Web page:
The capacitor is 1uF not 0.1uF, it wasn't clear on my scribbled schematic. The reason for it is to keep the impedance across the output of the regulator low. Inside the 338 and most other regulators there is a high gain amplifier that compares the output voltage to an internal reference. The output of the amplifier controls the amount of current that can flow through the device, hence compensating for changes due to varying loads. Without it, there is a danger of the amplifier going unstable or oscillating.

Q3 does exactly the same as the other two transistors, it pulls the adjustment pin to a lower voltage to drop the voltage at the output pin. Instead of being controlled by the microprocessor, it gets turned on when its base/emitter voltage reaches about 0.6V. That voltage comes from the drop across the 0.1 Ohm sensing resistor so at about 6 Amps load, the transistor starts to conduct and lowers the output voltage to a safer level. Its a kind of extra current limiting circuit to protect against overload.

Instead of using a relay, consider using yet another transistor, connected like the two with variable resistors in their collectors but wired with its collector pin straight to the 338 'Adj' pin. it wont shut the supply off completely but it will drop the voltage to about 1.5V which should make it safe. the two diodes will protect the regulator circuit from being driven 'backwards' by the battery.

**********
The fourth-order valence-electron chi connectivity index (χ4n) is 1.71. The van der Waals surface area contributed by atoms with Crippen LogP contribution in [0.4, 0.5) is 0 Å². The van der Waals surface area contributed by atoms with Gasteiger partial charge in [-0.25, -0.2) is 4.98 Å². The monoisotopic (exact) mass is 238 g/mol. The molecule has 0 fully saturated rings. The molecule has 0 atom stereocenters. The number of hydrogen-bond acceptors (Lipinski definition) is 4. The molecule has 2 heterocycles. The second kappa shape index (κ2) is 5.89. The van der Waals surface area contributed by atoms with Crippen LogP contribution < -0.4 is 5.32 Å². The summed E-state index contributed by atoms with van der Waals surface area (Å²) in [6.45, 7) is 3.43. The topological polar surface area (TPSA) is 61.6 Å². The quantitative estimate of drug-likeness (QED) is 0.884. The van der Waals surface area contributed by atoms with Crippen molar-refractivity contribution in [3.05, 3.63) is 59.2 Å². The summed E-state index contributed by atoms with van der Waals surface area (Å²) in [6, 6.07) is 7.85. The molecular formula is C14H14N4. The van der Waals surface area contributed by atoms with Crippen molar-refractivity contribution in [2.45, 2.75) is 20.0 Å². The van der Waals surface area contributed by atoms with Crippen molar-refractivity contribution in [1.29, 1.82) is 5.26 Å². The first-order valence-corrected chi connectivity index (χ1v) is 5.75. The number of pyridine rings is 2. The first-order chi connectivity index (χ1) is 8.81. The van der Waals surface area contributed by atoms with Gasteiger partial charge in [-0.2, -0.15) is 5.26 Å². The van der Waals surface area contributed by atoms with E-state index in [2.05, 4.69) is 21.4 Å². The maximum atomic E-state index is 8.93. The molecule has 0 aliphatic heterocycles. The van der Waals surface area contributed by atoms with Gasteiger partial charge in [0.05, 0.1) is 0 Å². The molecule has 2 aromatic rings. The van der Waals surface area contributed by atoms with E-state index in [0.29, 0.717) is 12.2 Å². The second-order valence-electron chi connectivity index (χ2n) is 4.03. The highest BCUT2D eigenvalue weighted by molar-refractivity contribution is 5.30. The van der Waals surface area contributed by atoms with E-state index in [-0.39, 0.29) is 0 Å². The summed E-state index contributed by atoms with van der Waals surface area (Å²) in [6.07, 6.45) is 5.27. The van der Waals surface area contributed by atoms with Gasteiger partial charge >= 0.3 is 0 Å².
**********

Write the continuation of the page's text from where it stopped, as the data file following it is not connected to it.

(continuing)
You can of course use a relay if that's what you want to do. Power it from the voltage from the bridge rectifier and switch it with another transistor to ground. Put a 4700 Ohm resistor n line with its base and drive it from the microprocessor. You will need to add a diode (1N4001 etc.) across the relay coil with the cathode end to the supply, anode end to the transistor. This will absorb the back voltage kick as the coil switches off.

Blind Brian :)

betwixt said:
You can of course use a relay if that's what you want to do. Power it from the voltage from the bridge rectifier and switch it with another transistor to ground. Put a 4700 Ohm resistor n line with its base and drive it from the microprocessor. You will need to add a diode (1N4001 etc.) across the relay coil with the cathode end to the supply, anode end to the transistor. This will absorb the back voltage kick as the coil switches off.